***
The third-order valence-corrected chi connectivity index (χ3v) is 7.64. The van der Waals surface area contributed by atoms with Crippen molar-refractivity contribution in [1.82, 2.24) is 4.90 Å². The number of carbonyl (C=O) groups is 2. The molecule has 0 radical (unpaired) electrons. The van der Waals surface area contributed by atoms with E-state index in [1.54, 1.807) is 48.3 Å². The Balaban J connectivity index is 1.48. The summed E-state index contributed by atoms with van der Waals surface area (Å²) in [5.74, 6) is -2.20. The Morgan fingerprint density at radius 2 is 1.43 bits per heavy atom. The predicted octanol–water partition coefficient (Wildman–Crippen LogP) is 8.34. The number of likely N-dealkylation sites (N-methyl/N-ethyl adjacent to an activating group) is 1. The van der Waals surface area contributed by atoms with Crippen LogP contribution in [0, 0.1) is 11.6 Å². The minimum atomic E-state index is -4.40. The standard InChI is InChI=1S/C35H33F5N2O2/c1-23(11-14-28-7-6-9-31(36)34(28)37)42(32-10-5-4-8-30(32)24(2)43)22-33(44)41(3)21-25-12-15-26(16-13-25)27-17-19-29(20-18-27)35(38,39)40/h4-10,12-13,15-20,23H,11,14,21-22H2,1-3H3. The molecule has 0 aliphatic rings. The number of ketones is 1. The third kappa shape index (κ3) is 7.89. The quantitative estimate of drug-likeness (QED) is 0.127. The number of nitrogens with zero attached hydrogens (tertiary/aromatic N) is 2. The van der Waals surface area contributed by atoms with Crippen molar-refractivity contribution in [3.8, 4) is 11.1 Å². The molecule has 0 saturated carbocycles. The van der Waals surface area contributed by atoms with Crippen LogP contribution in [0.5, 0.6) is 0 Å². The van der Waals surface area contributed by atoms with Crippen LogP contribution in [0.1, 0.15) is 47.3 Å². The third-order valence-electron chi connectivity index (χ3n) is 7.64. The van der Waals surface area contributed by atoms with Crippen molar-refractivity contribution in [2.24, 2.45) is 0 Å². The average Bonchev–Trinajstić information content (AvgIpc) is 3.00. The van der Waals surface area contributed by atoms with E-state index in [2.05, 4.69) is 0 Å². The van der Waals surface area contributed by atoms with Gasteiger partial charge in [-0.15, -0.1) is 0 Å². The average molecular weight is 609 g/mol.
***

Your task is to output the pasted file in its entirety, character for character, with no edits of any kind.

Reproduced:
The third-order valence-corrected chi connectivity index (χ3v) is 7.64. The van der Waals surface area contributed by atoms with Crippen molar-refractivity contribution in [1.82, 2.24) is 4.90 Å². The number of carbonyl (C=O) groups is 2. The molecule has 0 radical (unpaired) electrons. The van der Waals surface area contributed by atoms with E-state index in [1.54, 1.807) is 48.3 Å². The Balaban J connectivity index is 1.48. The summed E-state index contributed by atoms with van der Waals surface area (Å²) in [5.74, 6) is -2.20. The Morgan fingerprint density at radius 2 is 1.43 bits per heavy atom. The predicted octanol–water partition coefficient (Wildman–Crippen LogP) is 8.34. The number of likely N-dealkylation sites (N-methyl/N-ethyl adjacent to an activating group) is 1. The van der Waals surface area contributed by atoms with Crippen LogP contribution in [0, 0.1) is 11.6 Å². The minimum atomic E-state index is -4.40. The standard InChI is InChI=1S/C35H33F5N2O2/c1-23(11-14-28-7-6-9-31(36)34(28)37)42(32-10-5-4-8-30(32)24(2)43)22-33(44)41(3)21-25-12-15-26(16-13-25)27-17-19-29(20-18-27)35(38,39)40/h4-10,12-13,15-20,23H,11,14,21-22H2,1-3H3. The molecule has 0 aliphatic rings. The number of ketones is 1. The third kappa shape index (κ3) is 7.89. The quantitative estimate of drug-likeness (QED) is 0.127. The number of nitrogens with zero attached hydrogens (tertiary/aromatic N) is 2. The van der Waals surface area contributed by atoms with Crippen molar-refractivity contribution in [3.8, 4) is 11.1 Å². The molecule has 0 saturated carbocycles. The van der Waals surface area contributed by atoms with Crippen LogP contribution in [0.5, 0.6) is 0 Å². The van der Waals surface area contributed by atoms with Crippen LogP contribution in [0.1, 0.15) is 47.3 Å². The third-order valence-electron chi connectivity index (χ3n) is 7.64. The van der Waals surface area contributed by atoms with Crippen molar-refractivity contribution in [2.24, 2.45) is 0 Å². The average Bonchev–Trinajstić information content (AvgIpc) is 3.00. The van der Waals surface area contributed by atoms with E-state index in [2.05, 4.69) is 0 Å². The van der Waals surface area contributed by atoms with Gasteiger partial charge in [-0.15, -0.1) is 0 Å². The average molecular weight is 609 g/mol.